Former Apple Geo Exec Launches Curbside, An App for In-Store Pickup
Curbside, a new company founded by the former head of Apple’s geo team, Jaron Waldman, launched a mobile commerce app yesterday in San Francisco that allows users to find products that are in stock at multiple stores in their area, purchase them with their mobile device and then pick them up at the location without ever getting out of their car.
In addition to the launch, Curbside also announced a $8 million round of seed funding from Index Ventures, Yahoo! Co-Founder Jerry Yang’s AME Cloud Ventures and other high profile investors. The funding comes on the heels of Curbside’s successful Beta run, which started in May at a Target in Sunnyvale, CA.
“Location-based shopping is the future of mobile commerce, and Curbside is at the forefront of it,” said Yang. “The Curbside founders are successful entrepreneurs, who each have sold their companies to Apple. They have now assembled a talented team that has developed a fast and convenient experience around location-based product search. It is mobile commerce done right and it will change the way people shop.”
Of course, a lot of apps make the same claim. Curbside’s Waldman told Street fight what separates the app from the pack is the curbside delivery outside of the store. Users make their purchase via the app and are met outside the store to pick it up at an arranged time. There is also an option to pick up purchase inside a particular retail location.
“Nobody has really been thinking about optimizing the pickup experience from that perspective,” said Waldman. “Because we have your mobile device and you’re sharing your location, we’re notifying the store as you pull up at curbside pickup locations. There’s no need to get out of the car. It’s a 15 second experience, you pull up, get your stuff and go.”
Although it will initially be available only at 10 select Target stores throughout the Bay Area, Curbside plans to expand to other markets in the coming months. Based on the reception the service received during Beta testing, Waldman thinks his company has an opportunity to fundamentally change the way people shop.
“We’ve optimized the experience around picking (purchased items) up,” said Waldman. “So I think in the world of local SEO, this is definitely going to make some waves because if you’re looking for a particular product or a particular SKU, knowing where you can get it, at what price and that it’s easily available is basically building a bridge from mobile to local stores.”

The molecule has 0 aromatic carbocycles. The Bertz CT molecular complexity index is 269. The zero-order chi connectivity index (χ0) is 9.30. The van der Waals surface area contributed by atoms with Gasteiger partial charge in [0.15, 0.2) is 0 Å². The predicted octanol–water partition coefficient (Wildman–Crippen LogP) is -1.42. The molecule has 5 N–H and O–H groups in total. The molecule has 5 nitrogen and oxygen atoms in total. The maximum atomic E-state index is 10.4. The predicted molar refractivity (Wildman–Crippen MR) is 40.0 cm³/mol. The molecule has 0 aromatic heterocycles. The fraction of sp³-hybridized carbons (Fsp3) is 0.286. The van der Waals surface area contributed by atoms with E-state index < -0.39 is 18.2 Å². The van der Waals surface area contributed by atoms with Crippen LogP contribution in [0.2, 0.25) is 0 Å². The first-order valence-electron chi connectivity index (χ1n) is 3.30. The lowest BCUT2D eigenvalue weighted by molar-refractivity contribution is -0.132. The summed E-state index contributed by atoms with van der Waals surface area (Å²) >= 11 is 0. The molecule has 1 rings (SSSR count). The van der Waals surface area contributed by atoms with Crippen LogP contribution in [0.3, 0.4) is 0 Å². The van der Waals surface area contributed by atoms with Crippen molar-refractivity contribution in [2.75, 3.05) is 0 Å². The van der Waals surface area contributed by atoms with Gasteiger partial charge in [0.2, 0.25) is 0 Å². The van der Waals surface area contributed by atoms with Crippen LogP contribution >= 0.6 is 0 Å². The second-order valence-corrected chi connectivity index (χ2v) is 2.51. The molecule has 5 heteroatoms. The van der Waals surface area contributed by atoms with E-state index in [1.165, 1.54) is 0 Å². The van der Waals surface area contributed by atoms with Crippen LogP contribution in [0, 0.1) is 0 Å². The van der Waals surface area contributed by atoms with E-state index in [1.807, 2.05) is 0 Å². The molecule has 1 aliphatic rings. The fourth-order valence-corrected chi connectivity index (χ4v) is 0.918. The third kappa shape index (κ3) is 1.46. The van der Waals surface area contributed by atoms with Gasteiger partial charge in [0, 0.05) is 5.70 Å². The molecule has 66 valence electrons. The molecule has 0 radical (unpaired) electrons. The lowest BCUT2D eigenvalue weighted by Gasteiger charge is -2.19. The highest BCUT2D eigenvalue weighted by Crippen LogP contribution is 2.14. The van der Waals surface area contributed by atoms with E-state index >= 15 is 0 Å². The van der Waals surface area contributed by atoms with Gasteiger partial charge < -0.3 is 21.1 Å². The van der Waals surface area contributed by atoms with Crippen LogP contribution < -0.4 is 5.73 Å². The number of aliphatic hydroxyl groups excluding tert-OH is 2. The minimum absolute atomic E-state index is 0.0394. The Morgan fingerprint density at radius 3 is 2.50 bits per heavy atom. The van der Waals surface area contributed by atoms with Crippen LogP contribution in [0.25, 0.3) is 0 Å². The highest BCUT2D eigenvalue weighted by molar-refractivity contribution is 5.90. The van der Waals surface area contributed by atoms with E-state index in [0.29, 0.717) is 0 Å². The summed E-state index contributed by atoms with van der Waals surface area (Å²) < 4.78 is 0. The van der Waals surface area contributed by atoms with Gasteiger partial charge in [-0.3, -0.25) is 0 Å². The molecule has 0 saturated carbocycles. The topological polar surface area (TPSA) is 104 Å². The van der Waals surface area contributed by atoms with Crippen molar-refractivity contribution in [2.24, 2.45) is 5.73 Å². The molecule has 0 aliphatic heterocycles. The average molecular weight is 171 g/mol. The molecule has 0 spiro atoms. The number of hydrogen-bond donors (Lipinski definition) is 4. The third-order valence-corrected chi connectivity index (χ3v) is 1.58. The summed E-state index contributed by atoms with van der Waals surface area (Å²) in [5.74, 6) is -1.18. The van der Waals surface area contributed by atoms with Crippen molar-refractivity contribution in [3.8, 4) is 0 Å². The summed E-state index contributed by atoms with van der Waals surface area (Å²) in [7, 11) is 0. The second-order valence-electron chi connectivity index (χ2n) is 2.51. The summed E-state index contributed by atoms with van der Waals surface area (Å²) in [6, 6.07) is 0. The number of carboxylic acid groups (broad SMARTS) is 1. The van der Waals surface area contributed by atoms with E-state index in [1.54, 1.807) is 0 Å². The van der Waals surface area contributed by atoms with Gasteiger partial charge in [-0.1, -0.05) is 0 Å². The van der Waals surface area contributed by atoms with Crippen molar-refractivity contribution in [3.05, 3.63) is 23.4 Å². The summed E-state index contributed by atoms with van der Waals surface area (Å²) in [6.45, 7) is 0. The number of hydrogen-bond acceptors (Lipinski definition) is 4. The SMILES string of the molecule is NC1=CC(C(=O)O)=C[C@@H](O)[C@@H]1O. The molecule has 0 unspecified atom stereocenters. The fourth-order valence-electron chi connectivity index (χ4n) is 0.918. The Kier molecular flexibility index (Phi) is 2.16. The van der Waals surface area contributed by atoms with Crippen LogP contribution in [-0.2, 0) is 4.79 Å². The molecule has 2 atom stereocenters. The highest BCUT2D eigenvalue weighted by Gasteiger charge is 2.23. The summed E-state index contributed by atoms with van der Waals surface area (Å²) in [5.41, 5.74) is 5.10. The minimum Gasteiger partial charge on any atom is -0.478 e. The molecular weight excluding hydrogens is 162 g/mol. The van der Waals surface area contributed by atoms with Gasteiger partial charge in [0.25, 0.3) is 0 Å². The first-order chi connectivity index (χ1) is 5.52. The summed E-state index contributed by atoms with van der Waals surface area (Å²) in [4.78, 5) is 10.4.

Waldman feels that the app also has a leg up because it was designed specifically for mobile, whereas many ecommerce apps are converted from earlier desktop versions.
“We think it’s the right way to shop for mobile,” he said. “We really thought it through in a mobile first way.”
Waldman also said the company was built on the concept that we are living in the era of “get it now” commerce: “Everything you need is within a five mile radius,” he said. “It’s on the way from work to home or if you’re on the way from your house to a friends, you’re actually driving by all that inventory.”
Naturally, no matter how good the app is, it will only be as successful as its retail partners’ ability to fulfill their end of the bargain. To that end, Curbside is currently working onsite to make sure that happens: “We’re staffing those pickup spots,” said Waldman. “What we’re doing is building best practices, understanding the right way to do curbside pickup and developing a program around it, which you’ll see as we grow beyond the regional scale. We’ll be partnering with retailers to deliver that great experience.”
The plan is to have best practices established by the end of the holidays with Curbside’s retail partners handling the fulfillment end of purchases after that. Waldman is confident that once retailers see how well the app works and how much customers enjoy it, Curbside service could soon be the norm.
“We’re talking to everybody in the retail world right now,” he said “My sense is that the forward thinking retailers like Target understand that meeting the customer where they are and delivering the fulfillment aspect of a purchase in the right way for their customers is a differentiator, which is critical.”
Mason Lerner is a contributor at Street Fight.